I’m a little late in my observance of International Coffee Day–or National Coffee Day, depending on who you ask. As with other food holidays, this day of honoring coffee has its plurality of roots in efforts to promote or market coffee products–but if you give the internet something it likes, it will run the campaign for you. I’ve come across some neat coffee-related pieces today, which I offer to you alongside a short musical menu. Coffee and music go hand and hand–coffeehouses have been both venue and muse for musical entertainment with Johann Sebastian Bach’s Coffee Cantata–so these tunes are merely a fraction of the themes explored in lyrical odes to caffeine.
Gabriel Mayers, “One More Cup of Coffee”
Like the Beat poets, folk musicians of the 50s and 60s are deeply identified with coffee houses, which provided the spaces for people, music, and ideas to circulate. It’s not too surprising that coffee makes an appearance in lyrics and verse of the period, like this song by Bob Dylan. Here, coffee is both a hello and goodbye: it’s something to be shared with the gypsylike “mysterious and dark” person he sings to just before they go their separate ways.
I had trouble locating a good recording of Bob Dylan on Youtube, but my search led me to the fascinating BUSKRS project and this poigant version by Gabriel Mayers. His voice is killer, and I like imagining this wanderlust song played in a subway station.
Sarah Vaughan, “Black Coffee”
Coffee for two may be somewhat bittersweet, but in this classic song, coffee for one is even more so. Black coffee is what the singer drinks alone, lonely, and waiting for an estranged lover to return. The idea is that black coffee lacks the comfort or sweetness of sugar and cream, but in the lush versions I’ve heard from Sarah Vaughan, Ella Fitzgerald, Julie London, and other smoldering songstresses, it’s hard not to believe they’re luxuriating in the solitude just a little.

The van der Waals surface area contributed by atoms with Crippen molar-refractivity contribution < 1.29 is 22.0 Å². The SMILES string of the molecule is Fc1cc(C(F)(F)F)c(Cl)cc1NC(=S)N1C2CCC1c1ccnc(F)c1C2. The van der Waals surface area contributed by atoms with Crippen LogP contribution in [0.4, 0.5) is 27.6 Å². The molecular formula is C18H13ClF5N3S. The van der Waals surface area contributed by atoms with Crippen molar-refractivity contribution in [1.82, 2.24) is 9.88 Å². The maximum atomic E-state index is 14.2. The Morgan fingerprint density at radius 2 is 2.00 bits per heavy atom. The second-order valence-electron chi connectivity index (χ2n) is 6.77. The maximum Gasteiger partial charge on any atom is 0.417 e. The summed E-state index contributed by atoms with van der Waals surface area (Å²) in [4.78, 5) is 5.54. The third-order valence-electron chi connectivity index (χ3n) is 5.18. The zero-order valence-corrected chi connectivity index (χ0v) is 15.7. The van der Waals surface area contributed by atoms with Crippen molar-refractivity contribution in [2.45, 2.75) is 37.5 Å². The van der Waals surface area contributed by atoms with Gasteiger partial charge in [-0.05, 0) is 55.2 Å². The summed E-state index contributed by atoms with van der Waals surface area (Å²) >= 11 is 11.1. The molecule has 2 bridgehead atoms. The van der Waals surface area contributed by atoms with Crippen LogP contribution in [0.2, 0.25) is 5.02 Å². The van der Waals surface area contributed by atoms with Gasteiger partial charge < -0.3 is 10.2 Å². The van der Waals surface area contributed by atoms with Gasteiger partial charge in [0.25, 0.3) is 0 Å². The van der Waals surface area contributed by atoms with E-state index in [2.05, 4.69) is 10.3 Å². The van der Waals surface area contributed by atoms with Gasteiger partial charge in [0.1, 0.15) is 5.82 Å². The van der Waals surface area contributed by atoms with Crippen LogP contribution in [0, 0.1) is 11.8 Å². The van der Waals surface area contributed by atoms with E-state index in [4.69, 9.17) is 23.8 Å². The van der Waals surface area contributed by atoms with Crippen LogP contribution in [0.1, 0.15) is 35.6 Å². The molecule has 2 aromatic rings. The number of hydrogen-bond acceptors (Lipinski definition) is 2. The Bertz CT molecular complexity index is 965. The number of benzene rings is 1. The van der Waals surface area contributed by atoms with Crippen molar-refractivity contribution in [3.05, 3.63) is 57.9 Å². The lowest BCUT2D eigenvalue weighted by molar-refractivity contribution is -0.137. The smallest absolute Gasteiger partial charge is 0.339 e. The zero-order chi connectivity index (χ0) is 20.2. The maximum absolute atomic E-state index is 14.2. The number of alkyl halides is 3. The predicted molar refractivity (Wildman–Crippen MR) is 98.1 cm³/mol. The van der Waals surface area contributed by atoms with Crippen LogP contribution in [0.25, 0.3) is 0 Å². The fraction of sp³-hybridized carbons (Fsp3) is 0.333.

Nat King Cole Trio, “You’re the Cream in my Coffee”
Another classic, this time focusing on what brings sweetness and pleasure to what is otherwise necessity.
If Nat King Cole wasn’t such a classy guy, this song would be potential euphemism material.
Jacques Prévert, “Dejeuner du Matin”
This is almost an inside joke: I memorized this poem for a high school French competition and used to rattle it off to show off at parties (nerdy parties, I guess), but I found myself nostalgic for its simple, apprehensible, coffee-induced melancholy. This is just one of apparently many film adaptations of the poem available on YouTube. Translation here.
For more coffee-related treats:
Buzzfeed introduces us to an Australian man who is attempting to have a cup of coffee with all of his 1k+ Facebook friends, even if it takes three years.